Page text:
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Did George Santos lie about everything?

The Republican representative who allegedly made up his life story, explained.

New York Representative-elect George Santos speaks during the Republican Jewish Coalition Annual Leadership Meeting in Las Vegas, Nevada, on November 19.
David Becker/Washington Post via Getty Images
Ben Jacobs is a political reporter at Vox, based in Washington, DC. Ben has covered three presidential campaigns, as well as Capitol Hill, the White House, and the Supreme Court. His writing has appeared in publications including New York magazine, the Atlantic, and the Washington Examiner.

The biography of newly elected Congress member George Santos seemed quite impressive. The 34-year-old son of immigrants had graduated from Baruch College, a public college in New York, before going on to work at firms like Goldman Sachs and Citigroup. Santos eventually became a successful financier who started an animal rescue charity. The problem is that biography was apparently a lie, and now he might be facing not only political consequences but legal consequences for his wholesale inventions.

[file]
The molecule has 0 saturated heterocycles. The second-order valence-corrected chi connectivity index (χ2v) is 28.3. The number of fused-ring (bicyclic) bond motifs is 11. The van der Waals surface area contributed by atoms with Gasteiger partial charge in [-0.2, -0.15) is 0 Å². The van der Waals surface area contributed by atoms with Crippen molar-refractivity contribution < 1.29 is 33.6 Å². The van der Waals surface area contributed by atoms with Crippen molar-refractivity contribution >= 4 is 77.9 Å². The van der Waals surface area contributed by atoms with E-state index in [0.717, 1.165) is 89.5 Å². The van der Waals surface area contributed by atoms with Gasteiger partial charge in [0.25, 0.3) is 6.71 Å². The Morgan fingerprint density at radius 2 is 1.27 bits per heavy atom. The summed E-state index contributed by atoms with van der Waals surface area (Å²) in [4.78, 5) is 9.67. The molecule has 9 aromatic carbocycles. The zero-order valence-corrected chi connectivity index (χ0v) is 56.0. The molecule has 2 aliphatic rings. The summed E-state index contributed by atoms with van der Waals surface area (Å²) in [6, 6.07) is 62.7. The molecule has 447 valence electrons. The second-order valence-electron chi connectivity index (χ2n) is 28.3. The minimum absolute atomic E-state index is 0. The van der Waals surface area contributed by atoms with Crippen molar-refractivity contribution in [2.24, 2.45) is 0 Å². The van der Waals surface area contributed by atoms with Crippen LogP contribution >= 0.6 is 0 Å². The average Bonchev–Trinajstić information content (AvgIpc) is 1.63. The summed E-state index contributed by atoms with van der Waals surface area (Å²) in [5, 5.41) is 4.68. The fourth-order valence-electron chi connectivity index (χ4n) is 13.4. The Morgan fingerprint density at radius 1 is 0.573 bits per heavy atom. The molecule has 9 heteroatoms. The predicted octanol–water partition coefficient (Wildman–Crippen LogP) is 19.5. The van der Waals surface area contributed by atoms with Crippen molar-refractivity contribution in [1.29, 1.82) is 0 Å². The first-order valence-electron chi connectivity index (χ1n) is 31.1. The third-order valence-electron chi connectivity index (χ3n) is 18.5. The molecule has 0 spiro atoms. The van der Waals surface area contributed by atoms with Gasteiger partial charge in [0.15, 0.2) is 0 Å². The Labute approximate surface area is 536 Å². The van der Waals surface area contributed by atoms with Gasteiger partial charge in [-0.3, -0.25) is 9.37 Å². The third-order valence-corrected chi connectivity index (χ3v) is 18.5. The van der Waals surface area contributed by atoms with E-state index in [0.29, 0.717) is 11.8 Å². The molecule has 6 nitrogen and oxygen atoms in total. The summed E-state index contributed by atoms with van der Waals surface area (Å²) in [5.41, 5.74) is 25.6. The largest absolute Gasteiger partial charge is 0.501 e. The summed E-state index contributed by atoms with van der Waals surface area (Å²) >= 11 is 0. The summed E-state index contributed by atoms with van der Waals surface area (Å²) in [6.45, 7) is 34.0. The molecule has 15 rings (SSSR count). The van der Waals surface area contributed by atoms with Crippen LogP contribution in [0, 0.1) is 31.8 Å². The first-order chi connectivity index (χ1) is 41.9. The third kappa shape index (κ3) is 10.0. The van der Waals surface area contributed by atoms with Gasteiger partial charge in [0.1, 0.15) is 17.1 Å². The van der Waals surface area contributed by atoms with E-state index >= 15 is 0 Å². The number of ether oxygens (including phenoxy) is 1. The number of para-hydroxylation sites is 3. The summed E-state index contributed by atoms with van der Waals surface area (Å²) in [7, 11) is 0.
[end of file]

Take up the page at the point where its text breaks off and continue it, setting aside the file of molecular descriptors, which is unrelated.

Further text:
As revealed in the New York Times on December 19, it wasn’t just that Santos exaggerated his résumé — he had allegedly invented it out of whole cloth.

The Times found that he apparently did not graduate from Baruch College, he did not work for Goldman Sachs or Citigroup, there were no records of him being a successful financier, nor were there of him registering his animal rescue charity. The Times also found that he had been charged with check fraud in Brazil.

Further, a number of outlets have found no evidence of Santos’s repeated claims to be Jewish, to have Jewish heritage, or to be descended from refugees fleeing the Holocaust. Santos even described himself at one point as a “proud American Jew” in a campaign position paper.